Revenooer Rants: Beware of the ‘Naughty 12’ this tax season
Special to the Bonanza
Or is it the “Dirty Dozen?” In any case, beware of the IRS’ most worrisome tax scams, the more egregious of which (seven) are:
• Phone scams: These are aggressive and threatening phone calls by criminals impersonating IRS agents. The scam artists threaten police arrest, deportation, license revocation and other similar nasty results if you don’t comply with their demands.
• Phishing: These are fake emails or websites designed to attempt to capture your personal information. The real IRS simply doesn’t send you emails about the status of your account(s) with them; only letters which come by snail mail.
• Identity theft: IRS is always on the prowl for criminals who file fraudulent returns using legit taxpayers’ Social Security numbers.
• Inflated refund claims: Be wary of anybody who promises you a hefty refund. (As the saying goes, if it’s too good to be true, it probably is.) Don’t sign a blank return, and watch out for preparers who charge fees based on a percentage of any refund.
• Fake charities: Beware of groups masquerading as charitable organizations to attract donations. Check out http://www.irs.gov, where IRS will make known to you all of the legit charities. If a group is not listed, don’t deal with them. And in this regard, be wary of charities with names that are similar to familiar or nationally known organizations.
• Abusive tax shelters: Yes, there are some of these still around, touted by unscrupulous promoters.
• Frivolous tax arguments: This is one of our favorites. Promoters of frivolous schemes (Google “Irwin Schiff” if you’re looking for some entertainment in this area.) encourage folks to make unreasonable and outlandish claims to avoid paying Uncle Sam. Big penalties for doing this if IRS catches on.
And while you try your darndest to keep your tax bill down, take no comfort in the knowledge that in the current fiscal year through January, Federal tax revenues topped $1 trillion which just didn’t seem to be quite enough, inasmuch as the government managed to run up a $194 billion deficit during that period!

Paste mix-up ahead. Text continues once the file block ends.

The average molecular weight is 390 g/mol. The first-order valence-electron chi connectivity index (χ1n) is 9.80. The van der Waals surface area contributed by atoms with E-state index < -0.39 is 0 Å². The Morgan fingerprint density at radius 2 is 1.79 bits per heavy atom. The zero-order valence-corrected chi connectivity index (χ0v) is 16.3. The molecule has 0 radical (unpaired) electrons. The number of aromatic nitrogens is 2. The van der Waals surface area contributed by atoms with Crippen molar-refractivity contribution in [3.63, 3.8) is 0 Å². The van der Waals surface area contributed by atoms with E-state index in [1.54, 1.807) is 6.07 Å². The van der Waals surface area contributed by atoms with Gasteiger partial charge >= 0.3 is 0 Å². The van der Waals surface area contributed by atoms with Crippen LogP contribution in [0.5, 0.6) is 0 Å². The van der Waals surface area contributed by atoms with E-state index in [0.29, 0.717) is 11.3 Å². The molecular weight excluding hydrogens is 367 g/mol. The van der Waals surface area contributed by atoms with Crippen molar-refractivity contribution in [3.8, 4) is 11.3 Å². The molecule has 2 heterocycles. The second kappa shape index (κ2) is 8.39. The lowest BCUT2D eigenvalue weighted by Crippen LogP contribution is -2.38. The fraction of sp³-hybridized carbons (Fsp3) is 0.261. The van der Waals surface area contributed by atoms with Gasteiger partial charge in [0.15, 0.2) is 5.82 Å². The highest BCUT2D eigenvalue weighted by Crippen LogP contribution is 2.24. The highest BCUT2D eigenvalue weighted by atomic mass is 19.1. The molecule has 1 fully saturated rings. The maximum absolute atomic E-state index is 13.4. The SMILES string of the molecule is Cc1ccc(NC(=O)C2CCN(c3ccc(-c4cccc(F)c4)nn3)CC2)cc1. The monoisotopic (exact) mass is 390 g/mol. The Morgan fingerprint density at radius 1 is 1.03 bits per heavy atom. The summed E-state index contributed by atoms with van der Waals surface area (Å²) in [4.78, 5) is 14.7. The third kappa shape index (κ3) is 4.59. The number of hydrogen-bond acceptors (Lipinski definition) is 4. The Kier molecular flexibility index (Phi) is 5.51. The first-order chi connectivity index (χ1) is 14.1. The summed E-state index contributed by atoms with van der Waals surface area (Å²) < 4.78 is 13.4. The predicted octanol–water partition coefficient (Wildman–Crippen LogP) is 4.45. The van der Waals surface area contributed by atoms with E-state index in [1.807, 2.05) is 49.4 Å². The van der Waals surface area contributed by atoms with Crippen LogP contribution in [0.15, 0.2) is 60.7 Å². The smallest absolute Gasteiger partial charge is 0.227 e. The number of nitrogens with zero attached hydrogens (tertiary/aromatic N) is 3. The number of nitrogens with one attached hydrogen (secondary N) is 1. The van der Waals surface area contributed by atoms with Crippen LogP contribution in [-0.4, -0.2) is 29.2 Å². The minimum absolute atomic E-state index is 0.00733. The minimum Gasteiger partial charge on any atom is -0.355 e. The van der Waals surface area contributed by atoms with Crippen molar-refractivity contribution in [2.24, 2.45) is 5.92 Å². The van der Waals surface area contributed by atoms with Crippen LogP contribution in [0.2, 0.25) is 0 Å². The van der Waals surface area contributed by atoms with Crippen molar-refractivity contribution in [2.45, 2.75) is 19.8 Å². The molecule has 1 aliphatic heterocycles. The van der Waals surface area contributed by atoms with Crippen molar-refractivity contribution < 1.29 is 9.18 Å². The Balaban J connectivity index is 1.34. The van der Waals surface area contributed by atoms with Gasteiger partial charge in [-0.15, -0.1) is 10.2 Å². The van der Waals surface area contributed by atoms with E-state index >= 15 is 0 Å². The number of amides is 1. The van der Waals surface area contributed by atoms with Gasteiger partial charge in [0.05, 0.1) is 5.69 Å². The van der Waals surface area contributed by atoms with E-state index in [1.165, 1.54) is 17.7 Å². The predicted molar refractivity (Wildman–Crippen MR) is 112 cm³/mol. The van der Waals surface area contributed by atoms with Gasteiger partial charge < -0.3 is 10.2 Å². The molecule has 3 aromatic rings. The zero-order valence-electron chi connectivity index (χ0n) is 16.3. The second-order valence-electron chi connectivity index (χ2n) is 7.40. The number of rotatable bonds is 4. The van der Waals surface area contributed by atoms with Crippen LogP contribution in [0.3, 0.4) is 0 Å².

Nonetheless, we hear that IRS will be changing its ways when it comes to seizing some taxpayers’ bank accounts.
Last week, the Revenooers said they will change their policy, and apologized for seizing bank accounts from otherwise law-abiding business owners for no other reason than structuring their banking transactions to avoid federal reporting requirements.
Banking transactions above $10,000 are supposed to be reported to IRS in a certain way. IRS Commish Koskinen told Congress he doesn’t know how many cases the more lenient policy will affect, noting that IRS seized a total of 147 accounts last year, including some in which the dough was, indeed, illegally obtained.
But Rep. Peter Roskam (R-Ill), Chairman of the House Ways and Means oversight subcommittee noted, “The IRS doesn’t have to give notice to the account-holder before seizing the assets. And the IRS doesn’t have to prove that the person is actually guilty of anything — just that the account probably is involved in (illegal activity).”
CONSULT YOUR TAX ADVISER -This article contains general information about various tax matters. You should consult your CPA regarding the implications to your own particular situation. Jeff Quinn is a shareholder in Ashley Quinn, CPAs and Consultants, Ltd., with offices in Incline Village and Reno. He welcomes comments at firstname.lastname@example.org.
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